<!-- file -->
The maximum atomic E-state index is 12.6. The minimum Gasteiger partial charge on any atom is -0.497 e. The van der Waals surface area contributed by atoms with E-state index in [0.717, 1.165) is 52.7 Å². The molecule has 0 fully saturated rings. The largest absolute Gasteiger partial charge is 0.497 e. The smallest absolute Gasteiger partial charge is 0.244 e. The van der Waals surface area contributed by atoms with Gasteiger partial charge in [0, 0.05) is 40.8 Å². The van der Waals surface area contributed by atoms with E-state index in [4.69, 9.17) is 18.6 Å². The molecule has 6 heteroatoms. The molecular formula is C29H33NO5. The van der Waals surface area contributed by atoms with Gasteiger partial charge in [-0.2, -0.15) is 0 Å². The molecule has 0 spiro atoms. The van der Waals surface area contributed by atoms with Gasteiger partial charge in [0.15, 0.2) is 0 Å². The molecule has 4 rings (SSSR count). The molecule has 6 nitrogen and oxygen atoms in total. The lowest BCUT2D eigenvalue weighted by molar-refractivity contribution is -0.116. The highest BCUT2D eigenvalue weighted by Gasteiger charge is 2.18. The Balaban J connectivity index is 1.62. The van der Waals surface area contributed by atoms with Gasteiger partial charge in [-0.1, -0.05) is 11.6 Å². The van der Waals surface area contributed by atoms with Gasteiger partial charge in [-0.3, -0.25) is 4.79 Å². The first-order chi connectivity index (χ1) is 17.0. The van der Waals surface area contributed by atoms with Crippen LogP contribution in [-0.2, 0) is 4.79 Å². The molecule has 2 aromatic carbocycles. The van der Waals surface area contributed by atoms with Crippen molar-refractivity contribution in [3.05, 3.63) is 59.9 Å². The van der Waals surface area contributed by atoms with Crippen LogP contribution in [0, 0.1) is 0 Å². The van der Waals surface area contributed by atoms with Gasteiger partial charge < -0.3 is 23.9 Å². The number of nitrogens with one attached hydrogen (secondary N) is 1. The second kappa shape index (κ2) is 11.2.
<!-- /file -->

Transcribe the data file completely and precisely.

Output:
The maximum atomic E-state index is 12.6. The minimum Gasteiger partial charge on any atom is -0.497 e. The van der Waals surface area contributed by atoms with E-state index in [0.717, 1.165) is 52.7 Å². The molecule has 0 fully saturated rings. The largest absolute Gasteiger partial charge is 0.497 e. The smallest absolute Gasteiger partial charge is 0.244 e. The van der Waals surface area contributed by atoms with Gasteiger partial charge in [0, 0.05) is 40.8 Å². The van der Waals surface area contributed by atoms with E-state index in [4.69, 9.17) is 18.6 Å². The molecule has 6 heteroatoms. The molecular formula is C29H33NO5. The van der Waals surface area contributed by atoms with Gasteiger partial charge in [-0.2, -0.15) is 0 Å². The molecule has 0 spiro atoms. The van der Waals surface area contributed by atoms with Gasteiger partial charge in [0.15, 0.2) is 0 Å². The molecule has 4 rings (SSSR count). The molecule has 6 nitrogen and oxygen atoms in total. The lowest BCUT2D eigenvalue weighted by molar-refractivity contribution is -0.116. The highest BCUT2D eigenvalue weighted by Gasteiger charge is 2.18. The Balaban J connectivity index is 1.62. The van der Waals surface area contributed by atoms with Gasteiger partial charge in [-0.1, -0.05) is 11.6 Å². The van der Waals surface area contributed by atoms with Gasteiger partial charge in [-0.3, -0.25) is 4.79 Å². The first-order chi connectivity index (χ1) is 17.0. The van der Waals surface area contributed by atoms with Crippen LogP contribution in [-0.2, 0) is 4.79 Å². The molecule has 2 aromatic carbocycles. The van der Waals surface area contributed by atoms with Crippen molar-refractivity contribution in [3.05, 3.63) is 59.9 Å². The van der Waals surface area contributed by atoms with Crippen LogP contribution in [0, 0.1) is 0 Å². The van der Waals surface area contributed by atoms with Gasteiger partial charge < -0.3 is 23.9 Å². The number of nitrogens with one attached hydrogen (secondary N) is 1. The second kappa shape index (κ2) is 11.2.